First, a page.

One renewable energy certificate (REC) represents 1,000 kilowatt-hours (kWh) of renewable electricity generated. Renewable electricity can come from multiple sources, including wind, solar, hydropower, organic plant and waste material (biomass), and the earth’s heat (geothermal).
One REC represents the positive environmental attributes of renewable electricity but not the electricity itself. When you buy RECs, you are not purchasing electricity to power your home. Rather, because there is no way to differentiate between renewable and non-renewable electricity once it goes onto the grid, buying RECs allows you to claim the benefits of using renewable electricity.
Like standard RECs, solar renewable energy certificates (SRECs) represent the “renewable” part of renewable electricity. However, SRECs only apply to electricity that comes from solar panels.
If you install solar panels on your roof, you will generate renewable electricity on-site. You will also generate one SREC for every megawatt-hour (MWh) of electricity. Like other RECs, your SRECs can be sold to utilities or other organizations that want to use renewable solar energy.
You may or may not own the rights to your SRECs. If you have installed your solar panels with a solar lease or power purchase agreement (PPA), the company that owns the system also owns the SRECs.
The primary benefits of buying RECs, rather than installing solar, are that you can support renewable energy with relatively little out-of-pocket cost and don't have to worry about whether your property is suitable for a solar panel system. However, the ease and flexibility of purchasing RECs come with some downsides. While buying RECs means that you can claim to be using renewable energy, the direct impact of buying RECs is relatively small compared to building your own renewable energy system onsite.
The cost of installing solar doesn't have to be a barrier. Plenty of $0-down solar financing options are available, and the average EnergySage shopper breaks even on their solar investment in just seven years. If you live in a state with an SREC market, you can sell your SRECs to improve the economics of going solar even more.
If investing in a solar energy system isn't an option, RECs are just one alternative. Whether you install solar, buy RECs, or invest in other options, you'll positively impact the environment.
What happens to SRECs generated by solar panels?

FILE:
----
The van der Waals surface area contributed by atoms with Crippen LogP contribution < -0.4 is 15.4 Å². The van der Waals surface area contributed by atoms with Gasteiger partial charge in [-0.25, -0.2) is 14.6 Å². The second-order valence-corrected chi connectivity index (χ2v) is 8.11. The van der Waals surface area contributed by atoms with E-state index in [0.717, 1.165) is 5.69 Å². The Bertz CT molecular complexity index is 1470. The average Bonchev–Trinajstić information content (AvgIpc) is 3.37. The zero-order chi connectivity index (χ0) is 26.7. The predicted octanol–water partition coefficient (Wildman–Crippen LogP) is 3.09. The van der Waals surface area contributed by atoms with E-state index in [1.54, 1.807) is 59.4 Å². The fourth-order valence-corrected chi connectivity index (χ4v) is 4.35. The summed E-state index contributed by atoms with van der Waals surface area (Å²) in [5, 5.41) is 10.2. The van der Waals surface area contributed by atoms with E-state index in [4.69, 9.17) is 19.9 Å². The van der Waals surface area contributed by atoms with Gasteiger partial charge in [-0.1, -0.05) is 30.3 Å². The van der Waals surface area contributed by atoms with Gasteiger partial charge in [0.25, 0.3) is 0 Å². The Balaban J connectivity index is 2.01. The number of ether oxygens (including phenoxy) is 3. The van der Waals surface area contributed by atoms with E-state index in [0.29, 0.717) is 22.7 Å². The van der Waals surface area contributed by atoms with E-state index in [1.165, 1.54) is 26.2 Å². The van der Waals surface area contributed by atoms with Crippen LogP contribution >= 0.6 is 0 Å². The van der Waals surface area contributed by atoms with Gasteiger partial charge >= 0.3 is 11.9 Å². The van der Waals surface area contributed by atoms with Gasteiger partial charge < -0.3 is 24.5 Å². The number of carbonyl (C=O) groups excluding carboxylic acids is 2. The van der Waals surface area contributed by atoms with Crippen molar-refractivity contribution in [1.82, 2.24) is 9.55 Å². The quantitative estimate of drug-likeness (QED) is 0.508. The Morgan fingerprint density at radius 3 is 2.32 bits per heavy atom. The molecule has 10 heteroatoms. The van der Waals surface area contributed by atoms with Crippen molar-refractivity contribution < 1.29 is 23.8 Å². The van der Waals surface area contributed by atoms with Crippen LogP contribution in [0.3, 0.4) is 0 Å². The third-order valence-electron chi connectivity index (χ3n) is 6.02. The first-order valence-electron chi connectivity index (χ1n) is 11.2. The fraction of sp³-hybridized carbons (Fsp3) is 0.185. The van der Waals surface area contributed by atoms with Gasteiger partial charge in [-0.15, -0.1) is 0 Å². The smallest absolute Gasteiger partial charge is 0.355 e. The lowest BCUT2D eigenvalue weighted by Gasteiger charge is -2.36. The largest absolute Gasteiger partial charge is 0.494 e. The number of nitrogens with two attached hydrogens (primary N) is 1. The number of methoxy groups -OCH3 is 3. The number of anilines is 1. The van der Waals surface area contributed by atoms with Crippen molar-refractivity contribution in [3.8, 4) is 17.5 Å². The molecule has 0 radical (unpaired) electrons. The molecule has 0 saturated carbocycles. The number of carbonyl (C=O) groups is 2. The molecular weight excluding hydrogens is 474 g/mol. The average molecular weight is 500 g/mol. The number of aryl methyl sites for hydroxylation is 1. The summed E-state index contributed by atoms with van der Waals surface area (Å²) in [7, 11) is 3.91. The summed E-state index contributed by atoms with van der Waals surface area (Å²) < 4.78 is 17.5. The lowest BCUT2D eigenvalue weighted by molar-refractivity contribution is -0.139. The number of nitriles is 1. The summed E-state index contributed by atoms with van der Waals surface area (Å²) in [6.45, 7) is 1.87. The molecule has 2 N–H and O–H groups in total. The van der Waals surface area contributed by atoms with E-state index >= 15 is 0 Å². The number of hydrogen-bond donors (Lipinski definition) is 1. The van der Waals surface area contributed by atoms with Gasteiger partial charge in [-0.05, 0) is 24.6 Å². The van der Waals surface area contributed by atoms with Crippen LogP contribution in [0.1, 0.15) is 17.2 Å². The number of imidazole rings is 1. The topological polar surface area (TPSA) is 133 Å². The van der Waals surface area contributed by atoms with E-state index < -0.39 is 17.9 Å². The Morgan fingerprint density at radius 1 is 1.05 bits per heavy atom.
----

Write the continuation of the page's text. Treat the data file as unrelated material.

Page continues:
Solar system owners can sell their SRECs to power companies for anywhere from a few dollars to hundreds of dollars each. Understanding why this happens requires understanding a policy known as the Renewable Portfolio Standard (RPS).
An RPS is a state policy that requires electric utilities to generate a certain percentage of their power from renewable resources. If utilities don't generate enough renewable energy themselves, they must purchase RECs. Many RPS policies also require that a certain percent of that renewable energy come from solar, called a "solar carve-out."
If you own the SRECs produced by your solar panels and live in a state with a solar carve-out policy, you may be able to sell them for a profit. Here's an example: A typical home may have a 5-kilowatt (kW) solar panel system. That system would produce approximately six to eight megawatt-hours (MWh) of electricity annually and six to eight associated SRECs. SRECs are worth different amounts depending on the state in which they are generated and sold, but they can range from less than $50 to more than $300 per SREC.
States have alternative compliance payments (ACP), which also affect prices. The ACP is the fine an electrical provider must pay per MWh if they don't meet their obligations under the RPS, and each state sets its own ACP. SRECs won't typically sell for more than the ACP because utilities can choose to pay the fine instead.
Depending on the cost of SRECs, a 5 kW solar panel system can make an extra $250-$1,500 per year, on top of savings from switching to solar. Of course, this is only true if you own the SRECs associated with the electricity you generate, which is something to ask about when you go solar. Additionally, some states don't have active SREC markets, and the value of SRECs varies from year to year.